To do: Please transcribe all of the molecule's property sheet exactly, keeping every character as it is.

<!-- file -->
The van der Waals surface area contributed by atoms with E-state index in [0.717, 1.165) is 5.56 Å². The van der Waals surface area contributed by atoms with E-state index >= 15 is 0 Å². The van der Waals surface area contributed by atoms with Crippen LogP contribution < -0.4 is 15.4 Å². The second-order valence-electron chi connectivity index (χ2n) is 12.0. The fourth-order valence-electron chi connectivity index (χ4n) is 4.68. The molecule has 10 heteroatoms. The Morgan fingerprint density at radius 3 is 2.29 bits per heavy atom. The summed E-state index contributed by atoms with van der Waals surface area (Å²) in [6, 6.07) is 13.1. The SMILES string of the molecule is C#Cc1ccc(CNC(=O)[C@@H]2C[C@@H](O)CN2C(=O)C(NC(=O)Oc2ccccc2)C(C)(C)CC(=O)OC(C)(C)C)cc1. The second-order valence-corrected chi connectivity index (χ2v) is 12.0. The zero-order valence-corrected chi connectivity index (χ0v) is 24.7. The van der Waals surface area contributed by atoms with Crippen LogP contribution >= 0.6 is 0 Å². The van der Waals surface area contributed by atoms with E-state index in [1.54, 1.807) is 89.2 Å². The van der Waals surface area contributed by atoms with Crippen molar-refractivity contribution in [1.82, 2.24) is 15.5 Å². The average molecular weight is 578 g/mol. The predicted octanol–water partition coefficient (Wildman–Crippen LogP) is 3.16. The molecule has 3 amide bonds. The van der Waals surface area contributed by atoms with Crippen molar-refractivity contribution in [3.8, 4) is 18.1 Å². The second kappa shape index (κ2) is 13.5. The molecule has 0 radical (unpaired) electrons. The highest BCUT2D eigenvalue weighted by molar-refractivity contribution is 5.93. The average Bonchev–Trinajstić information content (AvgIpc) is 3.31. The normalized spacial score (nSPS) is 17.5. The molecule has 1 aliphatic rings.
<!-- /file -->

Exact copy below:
The van der Waals surface area contributed by atoms with E-state index in [0.717, 1.165) is 5.56 Å². The van der Waals surface area contributed by atoms with E-state index >= 15 is 0 Å². The van der Waals surface area contributed by atoms with Crippen LogP contribution < -0.4 is 15.4 Å². The second-order valence-electron chi connectivity index (χ2n) is 12.0. The fourth-order valence-electron chi connectivity index (χ4n) is 4.68. The molecule has 10 heteroatoms. The Morgan fingerprint density at radius 3 is 2.29 bits per heavy atom. The summed E-state index contributed by atoms with van der Waals surface area (Å²) in [6, 6.07) is 13.1. The SMILES string of the molecule is C#Cc1ccc(CNC(=O)[C@@H]2C[C@@H](O)CN2C(=O)C(NC(=O)Oc2ccccc2)C(C)(C)CC(=O)OC(C)(C)C)cc1. The second-order valence-corrected chi connectivity index (χ2v) is 12.0. The zero-order valence-corrected chi connectivity index (χ0v) is 24.7. The van der Waals surface area contributed by atoms with Crippen LogP contribution >= 0.6 is 0 Å². The van der Waals surface area contributed by atoms with E-state index in [1.54, 1.807) is 89.2 Å². The van der Waals surface area contributed by atoms with Crippen molar-refractivity contribution in [1.82, 2.24) is 15.5 Å². The average molecular weight is 578 g/mol. The predicted octanol–water partition coefficient (Wildman–Crippen LogP) is 3.16. The molecule has 3 amide bonds. The van der Waals surface area contributed by atoms with Crippen molar-refractivity contribution in [3.8, 4) is 18.1 Å². The second kappa shape index (κ2) is 13.5. The molecule has 0 radical (unpaired) electrons. The highest BCUT2D eigenvalue weighted by molar-refractivity contribution is 5.93. The average Bonchev–Trinajstić information content (AvgIpc) is 3.31. The normalized spacial score (nSPS) is 17.5. The molecule has 1 aliphatic rings.